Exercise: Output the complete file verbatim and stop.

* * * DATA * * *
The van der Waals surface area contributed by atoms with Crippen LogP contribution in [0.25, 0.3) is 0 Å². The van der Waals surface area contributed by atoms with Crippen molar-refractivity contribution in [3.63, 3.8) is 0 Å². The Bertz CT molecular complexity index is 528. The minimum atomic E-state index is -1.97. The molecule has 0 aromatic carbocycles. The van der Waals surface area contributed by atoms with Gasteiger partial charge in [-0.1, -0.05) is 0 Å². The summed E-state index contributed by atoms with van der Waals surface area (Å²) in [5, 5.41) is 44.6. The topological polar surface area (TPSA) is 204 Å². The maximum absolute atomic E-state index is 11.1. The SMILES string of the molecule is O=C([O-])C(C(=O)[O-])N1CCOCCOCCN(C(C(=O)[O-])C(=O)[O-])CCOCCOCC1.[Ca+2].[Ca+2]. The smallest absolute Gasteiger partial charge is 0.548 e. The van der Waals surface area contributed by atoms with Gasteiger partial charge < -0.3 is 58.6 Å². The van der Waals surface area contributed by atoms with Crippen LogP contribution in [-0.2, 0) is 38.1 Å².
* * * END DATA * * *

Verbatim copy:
The van der Waals surface area contributed by atoms with Crippen LogP contribution in [0.25, 0.3) is 0 Å². The van der Waals surface area contributed by atoms with Crippen molar-refractivity contribution in [3.63, 3.8) is 0 Å². The Bertz CT molecular complexity index is 528. The minimum atomic E-state index is -1.97. The molecule has 0 aromatic carbocycles. The van der Waals surface area contributed by atoms with Gasteiger partial charge in [-0.1, -0.05) is 0 Å². The summed E-state index contributed by atoms with van der Waals surface area (Å²) in [5, 5.41) is 44.6. The topological polar surface area (TPSA) is 204 Å². The maximum absolute atomic E-state index is 11.1. The SMILES string of the molecule is O=C([O-])C(C(=O)[O-])N1CCOCCOCCN(C(C(=O)[O-])C(=O)[O-])CCOCCOCC1.[Ca+2].[Ca+2]. The smallest absolute Gasteiger partial charge is 0.548 e. The van der Waals surface area contributed by atoms with Gasteiger partial charge < -0.3 is 58.6 Å². The van der Waals surface area contributed by atoms with Crippen LogP contribution in [-0.2, 0) is 38.1 Å².